Aubie BaltinOnce In A Century Opportunity-2014-03-18-002 (1)

Some of Aubie Baultin’s comments on the chart above are instructive:

“By 1982, with the memory of the 1930s Depression almost completely faded, policy makers once again began to “stimulate” the economy with borrowed dollars. By the mid-1990s we had exceeded the excesses of 1929 both in terms of the total amount of debt and in terms of stock prices.”

“As of 2014; there is currently 30% more debt worldwide than at the last peak in 2007 and we are experiencing one of the weakest recoveries of all time.”

“The bubble is much bigger than in 1929, [when] we as a people were much more self- sufficient and so the economic destruction will be worse damaging to the individual than in the 1930s!”

“We may have engineered a very anemic recovery and new highs in the stock market, but we haven’t solved the underlying problem of too much debt. Rather, we have made it much, much worse and that’s not even mentioning Derivatives in the Quadrillions.”

“When the boom ends, the accumulated debts do not.”

“A year before the 1929 crash, interest rates started rising while commodity prices fell indicating a risk of deflation – or collapse in prices. The same scenario is true today.”

“[China is] are probably in the worst trouble of all, as they discover that their Socialist Capitalism must still follow the Economic laws …”

“There isn’t a snowball’s chance in Hell that we will be spared the consequences of our leaders’ incompetence and corruption.”

I’ve already covered government’s incredible incompetence, but the corruption is all the new debt that has benefited the banksters and their cronies, but not the people. It has enriched Wall Street by impoverishing Main Street. Worse, as headlined by Washington’s blog, “By Choosing The Big Banks Over The Little Guy, The Government Is Dooming BOTH.” He further headlines “The Elite Financial Players Are Manipulating the Game So that They Get the Stimulus … and the Little Guy Gets the Austerity.”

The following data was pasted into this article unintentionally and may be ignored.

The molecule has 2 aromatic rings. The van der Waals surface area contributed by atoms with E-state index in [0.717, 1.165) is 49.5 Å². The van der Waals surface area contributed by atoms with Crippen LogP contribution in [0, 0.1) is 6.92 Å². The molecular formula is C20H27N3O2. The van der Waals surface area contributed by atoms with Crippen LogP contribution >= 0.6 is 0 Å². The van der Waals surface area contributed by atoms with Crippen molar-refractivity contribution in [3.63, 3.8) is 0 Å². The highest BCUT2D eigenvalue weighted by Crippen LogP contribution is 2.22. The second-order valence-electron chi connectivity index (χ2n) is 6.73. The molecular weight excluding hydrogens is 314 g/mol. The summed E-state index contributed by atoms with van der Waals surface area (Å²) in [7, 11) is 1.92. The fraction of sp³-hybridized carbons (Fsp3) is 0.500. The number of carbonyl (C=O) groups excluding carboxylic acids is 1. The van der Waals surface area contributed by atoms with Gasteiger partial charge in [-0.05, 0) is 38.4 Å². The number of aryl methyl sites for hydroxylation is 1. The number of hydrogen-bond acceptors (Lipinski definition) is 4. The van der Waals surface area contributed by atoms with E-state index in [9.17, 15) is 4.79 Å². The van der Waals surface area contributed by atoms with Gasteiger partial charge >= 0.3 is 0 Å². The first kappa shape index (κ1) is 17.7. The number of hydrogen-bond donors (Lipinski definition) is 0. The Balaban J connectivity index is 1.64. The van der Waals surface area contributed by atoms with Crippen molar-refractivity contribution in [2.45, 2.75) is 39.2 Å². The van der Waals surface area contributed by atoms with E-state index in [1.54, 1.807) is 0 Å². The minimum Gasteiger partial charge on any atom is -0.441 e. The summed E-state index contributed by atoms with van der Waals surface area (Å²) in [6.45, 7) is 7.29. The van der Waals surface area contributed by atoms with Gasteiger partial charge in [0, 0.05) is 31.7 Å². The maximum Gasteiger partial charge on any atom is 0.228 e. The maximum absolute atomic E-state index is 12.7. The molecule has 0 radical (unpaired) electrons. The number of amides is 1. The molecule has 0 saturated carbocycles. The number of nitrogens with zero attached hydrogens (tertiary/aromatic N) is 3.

Do you think this will ever stop? Dream on. The great ‘Vampire Squid’ will suck every drop of blood out of the system that it can. To protect yourself you must ‘Get Out of The System’ or GOTS as Jim Sinclair says.

Here is his GOTS checklist for those with wealth to protect.
1. Your equities are held in certificate form. [Gerold comment: paper stock certificates]
2. You have no Federal retirement funds. [Gerold comment: expect governments to confiscate pensions and turn them in to soon-to-be worthless government bonds. Cash out private pensions, take the tax hit and buy assets with the cash.]
3. You have no CDs and investments in bonds. [GIC’s in Canada]
4. You have modest money deposited among selected BRICs countries.
5. You store your own precious metals. [gold & silver]
6. You have no mortgage obligations.
7. You keep cash on hand for 6 months expenses.
8. You have no consumer debt at all.
9. You have a small hobby farm for protein and veggies outside of where you are living with no mortgage debt, set up green.
10. You have a gas, diesel or electric car with high fuel mileage for the farm.
11. You have a generator with large fuel capacity for the farm.

It’s not easy but the more you remain in the system, the more vulnerable you are to further losses, bail-ins and pension confiscation.

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The Power of Demography

Demography (sometimes called demographics) is the statistical study of human population dynamics over time or space. The characteristics of a population include size, structure, density, distribution of the population and the changes resulting from birth, migration, aging, and death. Demographics is as powerful as it sounds and it has enormous predictive abilities.

One of the most powerful demographic cohorts in recent times has been the Baby Boom generation. Michael Snyder writes “The Baby Boomer generation is so massive that it has fundamentally changed America with each stage that it has gone through. When the Baby Boomers were young, sales of diapers and toys absolutely skyrocketed. When they became young adults, they pioneered social changes that permanently altered our society.” And, it’s not just Amerika affected by these demographics but most Western nations including Canada, Great Britain, Australia, New Zealand, much of Europe, etc.

Demography can forecast trends and patterns years and decades in advance. New York Post reports “Following the Baby Boom, which peaked in 1961, came the Baby Bust, a long slow decline in the birthrate. Those babies grew up and began spending in accordance with highly predictable patterns.